I became interested in the sculptor Edith Downing (1857 – 1931) when I first visited the National Museum of Wales in 1996.
Mounted on the south-west staircase in the museum’s entrance hall is a dark bronze sculpture of a semi-naked woman, called ‘Avarice’, dated 1908, made by a woman sculptor whose work was new to me. The haggard figure reminded me of Donatello’s wood-carved ‘Magdalen’ that had shocked and amazed me when I had first seen it in the Baptistry of Florence Cathedral thirty years earlier. My first attempts to learn more about the artist were unsuccessful, but in the final year of my research degree at Cardiff University, the museum offered assistance to students who might wish to deliver a talk about a work in the museum’s collection. I responded, and the Collections Manager, Clare Smith sent me the list of eight works which the artist had donated in 1930, together with a few facts about her life, including a mention that she had been a suffragette.
I now began to research her life. I was helped by Beverley Cook, archivist of the Suffragette Collection at the Museum of London who emailed the photograph of Downing at work in her studio, which I adapted in the print. Beverley Cook also directed me to the very helpful University of North London’s Women’s Library for their microfilm collection of the Votes for Women newspaper, and for Elizabeth Crawford’s indispensable book, The Women’s Suffrage Movement, A Reference Guide 1866-1927.
Edith Downing was born in Cardiff, the third daughter of a ship-broker. She was taught at Cheltenham Ladies’ College and Cardiff School of art before going on to study in London and then Paris, where she exhibited at the Salon. On her return, she showed at the Royal Academy, throughout Britain and as far away as New Zealand.
Involved with the Suffrage movement since 1903, in 1908 she joined the Chelsea branch of the Women’s Social and Political Union (WSPU), the most militant suffragette organisation, with the Pankhursts as leading figures. Her own deeper radicalisation, however, dates from ‘Black Friday’ when women were criminally manhandled by police during an otherwise peaceful protest outside Parliament. Downing herself later claimed she nearly lost her life on ‘Black Friday’, though the cause celebre in the press was a Miss Ada Wright who was repeatedly cast to the ground by police. A tall man, wearing a top hat, had tried to come to her aid, but was bundled away by the constables.
The Suffragettes’ political anger had been intensified in 1910 by Prime Minister Asquith’s betrayal, as they saw it. A Bill had been passed giving limited suffrage to women with property, but he failed to enact it. A second insult to their habitual pacifism had been an unguarded remark by a government minister, that women were less serious in their struggle for the vote, compared to men, who in their campaign had burnt down a castle and pulled up the railings in Hyde Park. On 1st of March 1912, Edith Downing was arrested for breaking the windows of an a Regent Street Fine Art dealer. She had been a ring-leader, on record for providing the cobblestones for a small group of window-smashers.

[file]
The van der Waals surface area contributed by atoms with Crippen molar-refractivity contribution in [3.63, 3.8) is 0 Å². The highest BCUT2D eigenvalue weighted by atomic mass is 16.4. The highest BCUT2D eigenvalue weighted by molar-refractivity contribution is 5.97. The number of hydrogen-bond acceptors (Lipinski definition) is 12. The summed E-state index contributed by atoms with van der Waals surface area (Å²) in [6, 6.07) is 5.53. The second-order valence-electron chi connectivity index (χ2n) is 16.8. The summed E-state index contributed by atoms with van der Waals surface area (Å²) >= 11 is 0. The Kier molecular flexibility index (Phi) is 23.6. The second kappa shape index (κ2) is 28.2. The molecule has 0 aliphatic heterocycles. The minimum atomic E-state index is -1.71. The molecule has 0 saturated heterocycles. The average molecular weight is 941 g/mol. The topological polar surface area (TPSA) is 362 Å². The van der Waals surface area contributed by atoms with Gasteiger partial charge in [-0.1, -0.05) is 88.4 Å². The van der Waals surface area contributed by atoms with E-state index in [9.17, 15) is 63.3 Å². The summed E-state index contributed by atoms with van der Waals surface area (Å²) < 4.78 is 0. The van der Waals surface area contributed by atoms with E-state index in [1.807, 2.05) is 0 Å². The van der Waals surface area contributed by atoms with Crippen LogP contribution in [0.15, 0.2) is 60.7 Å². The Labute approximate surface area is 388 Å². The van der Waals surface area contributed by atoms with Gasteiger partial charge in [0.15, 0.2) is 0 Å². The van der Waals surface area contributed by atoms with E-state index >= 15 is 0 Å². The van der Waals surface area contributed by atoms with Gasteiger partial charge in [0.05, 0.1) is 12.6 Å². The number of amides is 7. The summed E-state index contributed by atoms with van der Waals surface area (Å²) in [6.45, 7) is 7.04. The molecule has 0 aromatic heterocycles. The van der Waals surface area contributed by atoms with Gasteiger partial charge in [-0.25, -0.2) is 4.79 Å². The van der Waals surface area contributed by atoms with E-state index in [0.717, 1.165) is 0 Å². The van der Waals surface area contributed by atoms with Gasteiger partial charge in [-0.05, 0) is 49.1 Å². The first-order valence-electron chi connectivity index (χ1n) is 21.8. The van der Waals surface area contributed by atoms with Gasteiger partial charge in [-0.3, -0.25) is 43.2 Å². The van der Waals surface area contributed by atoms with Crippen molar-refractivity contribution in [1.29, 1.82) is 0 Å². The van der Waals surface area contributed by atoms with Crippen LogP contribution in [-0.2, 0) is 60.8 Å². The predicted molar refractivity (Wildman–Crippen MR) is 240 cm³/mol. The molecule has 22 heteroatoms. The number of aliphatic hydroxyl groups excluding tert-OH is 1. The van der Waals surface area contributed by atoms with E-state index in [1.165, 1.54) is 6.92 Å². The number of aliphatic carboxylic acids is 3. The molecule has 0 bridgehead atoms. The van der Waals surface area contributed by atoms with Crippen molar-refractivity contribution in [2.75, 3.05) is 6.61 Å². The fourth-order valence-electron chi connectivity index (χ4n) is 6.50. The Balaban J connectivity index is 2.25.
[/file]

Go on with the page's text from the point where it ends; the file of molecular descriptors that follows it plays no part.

On 26th March, she was fined the full cost of the glass, £26, and also sentenced to six months in Holloway Prison, where she joined the hunger strikers’ campaign for the status of political prisoner, suffering the painful practice of force-feeding, which was in fact illegal if prisoners were of sound mind.
By this time, Edith Downing had become a prominent artist leader of the WSPU. She was one of many amateur and professional artists who used their talents, nurtured by the Academies and the Arts and Crafts movement, to further the cause. Items of jewellery were a popular fund-raising means that also spread the ‘message’, and the design on one such ‘Votes For Women’ enamel brooch provided me with a motif for the fictitious banner in this print. Edith Downing donated bronzes to raise funds, and was prominent as one of the designers of processions and political tableaux that were part of the peaceful demonstrations that converged on Hyde Park, attracting delegates and journalists from all over the UK and the world. The procession depicted in this linocut print is based on photographs on the Museum of London website, together with photographs in Votes for Women. The ‘Prison to Citizenship’ parade of 18th June 1910 was reported on p 628 of the paper’s 24th June issue: “One tableau in the procession was supplied by the girls’ contingent, and was very striking. It was arranged by Miss Wallace Dunlop and Miss Downing. Clad in pure white and wearing caps of green and violet, the girls, ranging from 13 to 20 years, typified the devotion and thanks of the younger generation to those who had suffered in the cause of women”.